Retirement savings in the U.S. may swell to $4 trillion over the next four years and the nation’s largest banks are angling for a bigger share of that money.
Bloomberg reports Bank of America Corp., JPMorgan Chase & Co. and Wells Fargo & Co. are adding staff, creating easier-to-use technology and competing on fees in an effort to win more of the $2.9 trillion Americans held in 401(k)s savings plans as of September from traditional account managers such as Fidelity Investments and Vanguard Group Inc. That number may reach $4 trillion by 2015, according to Cerulli Associates, a Boston-based research firm.
“It’s one of the top priorities,” at JPMorgan, Michael Falcon told the news service. Falcon’s job as head of retirement in the U.S. and Canada for the bank’s asset management unit was created in January. The New York-based company is the second-largest U.S. lender by assets behind Bank of America.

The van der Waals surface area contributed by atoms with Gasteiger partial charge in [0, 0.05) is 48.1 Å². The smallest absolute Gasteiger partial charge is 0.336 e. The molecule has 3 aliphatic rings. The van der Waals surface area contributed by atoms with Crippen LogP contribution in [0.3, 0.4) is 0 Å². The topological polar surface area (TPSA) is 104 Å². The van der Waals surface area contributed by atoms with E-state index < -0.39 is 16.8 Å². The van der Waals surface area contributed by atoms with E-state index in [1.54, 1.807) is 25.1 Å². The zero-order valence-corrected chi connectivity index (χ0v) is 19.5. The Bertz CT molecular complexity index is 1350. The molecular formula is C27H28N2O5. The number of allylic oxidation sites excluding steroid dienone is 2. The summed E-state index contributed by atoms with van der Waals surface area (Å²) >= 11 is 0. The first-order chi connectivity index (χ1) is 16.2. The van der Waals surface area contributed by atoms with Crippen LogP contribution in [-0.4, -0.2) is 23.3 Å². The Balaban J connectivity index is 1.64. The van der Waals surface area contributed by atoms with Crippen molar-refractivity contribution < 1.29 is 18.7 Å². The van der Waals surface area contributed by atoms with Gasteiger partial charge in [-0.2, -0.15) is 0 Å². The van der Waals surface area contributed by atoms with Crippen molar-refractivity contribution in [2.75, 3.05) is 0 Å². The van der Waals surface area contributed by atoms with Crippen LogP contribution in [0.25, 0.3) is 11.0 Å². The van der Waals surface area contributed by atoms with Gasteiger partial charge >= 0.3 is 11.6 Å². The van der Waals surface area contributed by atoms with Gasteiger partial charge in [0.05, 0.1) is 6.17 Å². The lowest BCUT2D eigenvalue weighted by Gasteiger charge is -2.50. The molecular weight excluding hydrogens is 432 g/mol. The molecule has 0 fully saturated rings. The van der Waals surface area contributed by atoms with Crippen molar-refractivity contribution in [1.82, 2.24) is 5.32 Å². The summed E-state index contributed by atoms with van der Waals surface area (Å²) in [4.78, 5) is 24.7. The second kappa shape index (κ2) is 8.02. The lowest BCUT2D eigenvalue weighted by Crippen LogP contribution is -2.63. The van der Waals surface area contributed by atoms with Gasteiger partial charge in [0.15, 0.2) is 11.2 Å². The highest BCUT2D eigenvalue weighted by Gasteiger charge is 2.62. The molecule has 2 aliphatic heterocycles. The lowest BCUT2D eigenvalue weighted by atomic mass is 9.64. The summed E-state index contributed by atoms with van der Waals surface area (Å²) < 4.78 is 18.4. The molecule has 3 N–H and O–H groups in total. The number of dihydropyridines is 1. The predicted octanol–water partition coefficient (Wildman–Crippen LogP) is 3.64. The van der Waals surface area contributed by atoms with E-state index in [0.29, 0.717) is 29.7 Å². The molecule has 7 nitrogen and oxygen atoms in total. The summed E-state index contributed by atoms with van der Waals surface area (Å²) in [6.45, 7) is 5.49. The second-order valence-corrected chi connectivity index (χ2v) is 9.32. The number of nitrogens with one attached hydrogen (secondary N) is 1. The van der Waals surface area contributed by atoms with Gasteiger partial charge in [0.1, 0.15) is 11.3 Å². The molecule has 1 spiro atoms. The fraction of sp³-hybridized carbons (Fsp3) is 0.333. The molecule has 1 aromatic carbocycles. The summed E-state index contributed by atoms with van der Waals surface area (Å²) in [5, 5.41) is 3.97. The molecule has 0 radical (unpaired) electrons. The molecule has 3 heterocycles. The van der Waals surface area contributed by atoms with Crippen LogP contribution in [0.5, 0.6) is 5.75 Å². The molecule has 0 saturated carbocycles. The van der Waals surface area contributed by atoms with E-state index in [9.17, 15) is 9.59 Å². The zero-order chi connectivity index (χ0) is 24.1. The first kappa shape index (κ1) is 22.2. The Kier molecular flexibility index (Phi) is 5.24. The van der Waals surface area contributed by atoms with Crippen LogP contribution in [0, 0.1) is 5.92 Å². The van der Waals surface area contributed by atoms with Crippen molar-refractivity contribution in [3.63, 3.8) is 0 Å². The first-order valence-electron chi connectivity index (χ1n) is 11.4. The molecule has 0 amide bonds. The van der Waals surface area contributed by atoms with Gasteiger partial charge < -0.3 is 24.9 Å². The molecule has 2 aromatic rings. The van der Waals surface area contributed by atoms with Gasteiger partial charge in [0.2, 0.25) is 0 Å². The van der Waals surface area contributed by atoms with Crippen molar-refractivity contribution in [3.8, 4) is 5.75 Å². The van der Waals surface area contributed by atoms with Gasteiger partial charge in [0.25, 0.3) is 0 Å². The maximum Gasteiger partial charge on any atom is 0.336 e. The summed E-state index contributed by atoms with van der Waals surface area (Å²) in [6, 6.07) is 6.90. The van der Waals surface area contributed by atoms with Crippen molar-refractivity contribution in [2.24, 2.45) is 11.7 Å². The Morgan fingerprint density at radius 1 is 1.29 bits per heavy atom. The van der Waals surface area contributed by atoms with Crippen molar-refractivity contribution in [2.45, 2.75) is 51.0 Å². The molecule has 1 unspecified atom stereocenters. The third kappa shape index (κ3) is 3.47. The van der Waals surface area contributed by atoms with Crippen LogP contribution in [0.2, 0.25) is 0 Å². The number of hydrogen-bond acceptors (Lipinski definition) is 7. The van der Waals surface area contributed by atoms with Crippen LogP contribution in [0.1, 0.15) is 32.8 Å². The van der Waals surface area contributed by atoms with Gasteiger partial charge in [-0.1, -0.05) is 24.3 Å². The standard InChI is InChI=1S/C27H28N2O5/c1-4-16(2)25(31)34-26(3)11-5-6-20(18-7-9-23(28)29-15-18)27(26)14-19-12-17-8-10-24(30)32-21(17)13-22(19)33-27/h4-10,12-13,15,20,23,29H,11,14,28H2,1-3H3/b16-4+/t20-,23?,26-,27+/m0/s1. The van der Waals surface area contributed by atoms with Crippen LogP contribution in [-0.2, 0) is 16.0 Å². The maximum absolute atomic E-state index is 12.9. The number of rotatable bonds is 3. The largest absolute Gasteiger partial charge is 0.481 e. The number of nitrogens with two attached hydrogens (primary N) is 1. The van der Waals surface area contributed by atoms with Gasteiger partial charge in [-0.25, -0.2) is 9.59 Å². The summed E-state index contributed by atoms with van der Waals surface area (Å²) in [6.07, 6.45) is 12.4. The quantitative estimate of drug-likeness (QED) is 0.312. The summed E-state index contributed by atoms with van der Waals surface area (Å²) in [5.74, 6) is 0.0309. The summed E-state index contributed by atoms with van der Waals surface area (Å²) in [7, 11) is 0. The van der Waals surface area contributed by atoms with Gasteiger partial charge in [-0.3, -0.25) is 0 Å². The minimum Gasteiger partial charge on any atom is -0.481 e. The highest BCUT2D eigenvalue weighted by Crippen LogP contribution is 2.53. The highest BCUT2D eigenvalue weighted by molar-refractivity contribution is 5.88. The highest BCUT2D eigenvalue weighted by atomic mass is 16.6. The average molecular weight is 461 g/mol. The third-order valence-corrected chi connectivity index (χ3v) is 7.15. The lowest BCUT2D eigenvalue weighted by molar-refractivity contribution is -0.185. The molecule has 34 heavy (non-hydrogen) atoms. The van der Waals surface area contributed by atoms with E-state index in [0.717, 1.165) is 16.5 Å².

The competition may mean lower costs and more choices for employers and savers, added Laura Pavlenko Lutton, an editorial director in the mutual-fund research group at Chicago-based Morningstar Inc.
Participants in the most expensive plans pay more than 6% annually, while the lowest-cost ones charge less than 10 basis points Ryan Alfred, co-founder of San Diego- based BrightScope told Bloomberg.
Over the past two decades, 401(k)s have become the fastest- growing retirement-savings option for U.S. workers, according to the Washington-based Employee Benefit Research Institute. They’re the most common type of defined-contribution plan, which lets employees defer a portion of their salary into an investment account and generally not pay taxes on the money until it’s withdrawn during retirement.